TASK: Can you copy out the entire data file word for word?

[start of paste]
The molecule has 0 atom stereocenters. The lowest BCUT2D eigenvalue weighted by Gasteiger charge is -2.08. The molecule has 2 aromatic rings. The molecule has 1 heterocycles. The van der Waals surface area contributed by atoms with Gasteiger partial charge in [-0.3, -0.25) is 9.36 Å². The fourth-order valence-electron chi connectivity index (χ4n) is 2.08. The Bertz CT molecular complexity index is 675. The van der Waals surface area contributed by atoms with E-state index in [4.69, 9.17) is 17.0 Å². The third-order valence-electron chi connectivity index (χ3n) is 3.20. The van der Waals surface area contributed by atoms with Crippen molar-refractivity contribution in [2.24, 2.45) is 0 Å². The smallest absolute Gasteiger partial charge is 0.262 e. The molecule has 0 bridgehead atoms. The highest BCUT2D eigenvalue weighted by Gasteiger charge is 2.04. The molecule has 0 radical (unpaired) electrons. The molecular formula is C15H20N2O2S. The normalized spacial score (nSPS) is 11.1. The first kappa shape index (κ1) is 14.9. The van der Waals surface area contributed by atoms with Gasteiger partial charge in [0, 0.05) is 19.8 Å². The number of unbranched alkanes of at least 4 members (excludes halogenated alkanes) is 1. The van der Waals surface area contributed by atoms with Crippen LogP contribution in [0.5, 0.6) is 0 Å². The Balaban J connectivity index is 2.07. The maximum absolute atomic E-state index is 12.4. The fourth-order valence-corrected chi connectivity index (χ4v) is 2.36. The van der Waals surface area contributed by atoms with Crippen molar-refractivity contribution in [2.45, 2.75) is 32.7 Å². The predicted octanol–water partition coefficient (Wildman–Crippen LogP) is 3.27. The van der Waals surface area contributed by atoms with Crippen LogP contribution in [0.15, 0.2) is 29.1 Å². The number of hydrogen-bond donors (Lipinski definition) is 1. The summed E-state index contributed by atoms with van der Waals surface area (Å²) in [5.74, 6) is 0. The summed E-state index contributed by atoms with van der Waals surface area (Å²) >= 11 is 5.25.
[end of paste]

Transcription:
The molecule has 0 atom stereocenters. The lowest BCUT2D eigenvalue weighted by Gasteiger charge is -2.08. The molecule has 2 aromatic rings. The molecule has 1 heterocycles. The van der Waals surface area contributed by atoms with Gasteiger partial charge in [-0.3, -0.25) is 9.36 Å². The fourth-order valence-electron chi connectivity index (χ4n) is 2.08. The Bertz CT molecular complexity index is 675. The van der Waals surface area contributed by atoms with E-state index in [4.69, 9.17) is 17.0 Å². The third-order valence-electron chi connectivity index (χ3n) is 3.20. The van der Waals surface area contributed by atoms with Crippen molar-refractivity contribution in [2.24, 2.45) is 0 Å². The smallest absolute Gasteiger partial charge is 0.262 e. The molecule has 0 bridgehead atoms. The highest BCUT2D eigenvalue weighted by Gasteiger charge is 2.04. The molecule has 0 radical (unpaired) electrons. The molecular formula is C15H20N2O2S. The normalized spacial score (nSPS) is 11.1. The first kappa shape index (κ1) is 14.9. The van der Waals surface area contributed by atoms with Gasteiger partial charge in [0, 0.05) is 19.8 Å². The number of unbranched alkanes of at least 4 members (excludes halogenated alkanes) is 1. The van der Waals surface area contributed by atoms with Crippen LogP contribution in [0.5, 0.6) is 0 Å². The Balaban J connectivity index is 2.07. The maximum absolute atomic E-state index is 12.4. The fourth-order valence-corrected chi connectivity index (χ4v) is 2.36. The van der Waals surface area contributed by atoms with Crippen molar-refractivity contribution in [2.45, 2.75) is 32.7 Å². The predicted octanol–water partition coefficient (Wildman–Crippen LogP) is 3.27. The van der Waals surface area contributed by atoms with Crippen LogP contribution in [0.15, 0.2) is 29.1 Å². The number of hydrogen-bond donors (Lipinski definition) is 1. The summed E-state index contributed by atoms with van der Waals surface area (Å²) in [5.74, 6) is 0. The summed E-state index contributed by atoms with van der Waals surface area (Å²) >= 11 is 5.25.